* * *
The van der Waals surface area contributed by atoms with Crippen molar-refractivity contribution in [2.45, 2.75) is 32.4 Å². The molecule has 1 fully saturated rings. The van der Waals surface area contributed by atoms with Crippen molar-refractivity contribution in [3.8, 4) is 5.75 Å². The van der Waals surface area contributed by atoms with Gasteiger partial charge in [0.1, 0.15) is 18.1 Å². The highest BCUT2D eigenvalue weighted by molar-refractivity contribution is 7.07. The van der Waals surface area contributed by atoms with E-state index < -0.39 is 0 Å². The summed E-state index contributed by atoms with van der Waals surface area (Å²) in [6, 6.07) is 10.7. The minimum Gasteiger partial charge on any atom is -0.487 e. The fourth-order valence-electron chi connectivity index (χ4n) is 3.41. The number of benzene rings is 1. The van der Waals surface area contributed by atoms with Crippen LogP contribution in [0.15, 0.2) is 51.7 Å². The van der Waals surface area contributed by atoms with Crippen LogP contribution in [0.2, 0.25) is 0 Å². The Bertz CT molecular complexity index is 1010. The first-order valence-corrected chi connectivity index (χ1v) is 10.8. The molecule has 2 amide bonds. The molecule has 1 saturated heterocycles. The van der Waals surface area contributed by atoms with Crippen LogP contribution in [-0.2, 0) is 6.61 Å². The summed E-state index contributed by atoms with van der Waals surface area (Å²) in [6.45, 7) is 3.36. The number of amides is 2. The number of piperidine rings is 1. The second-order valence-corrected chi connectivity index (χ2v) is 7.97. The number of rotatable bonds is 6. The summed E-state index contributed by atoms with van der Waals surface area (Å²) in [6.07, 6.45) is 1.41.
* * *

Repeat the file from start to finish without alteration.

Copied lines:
The van der Waals surface area contributed by atoms with Crippen molar-refractivity contribution in [2.45, 2.75) is 32.4 Å². The molecule has 1 fully saturated rings. The van der Waals surface area contributed by atoms with Crippen molar-refractivity contribution in [3.8, 4) is 5.75 Å². The van der Waals surface area contributed by atoms with Gasteiger partial charge in [0.1, 0.15) is 18.1 Å². The highest BCUT2D eigenvalue weighted by molar-refractivity contribution is 7.07. The van der Waals surface area contributed by atoms with E-state index < -0.39 is 0 Å². The summed E-state index contributed by atoms with van der Waals surface area (Å²) in [6, 6.07) is 10.7. The minimum Gasteiger partial charge on any atom is -0.487 e. The fourth-order valence-electron chi connectivity index (χ4n) is 3.41. The number of benzene rings is 1. The van der Waals surface area contributed by atoms with Crippen LogP contribution in [0.15, 0.2) is 51.7 Å². The van der Waals surface area contributed by atoms with Crippen LogP contribution in [0.2, 0.25) is 0 Å². The Bertz CT molecular complexity index is 1010. The first-order valence-corrected chi connectivity index (χ1v) is 10.8. The molecule has 2 amide bonds. The molecule has 1 saturated heterocycles. The van der Waals surface area contributed by atoms with Crippen LogP contribution in [-0.2, 0) is 6.61 Å². The summed E-state index contributed by atoms with van der Waals surface area (Å²) in [6.45, 7) is 3.36. The number of amides is 2. The number of piperidine rings is 1. The second-order valence-corrected chi connectivity index (χ2v) is 7.97. The number of rotatable bonds is 6. The summed E-state index contributed by atoms with van der Waals surface area (Å²) in [6.07, 6.45) is 1.41.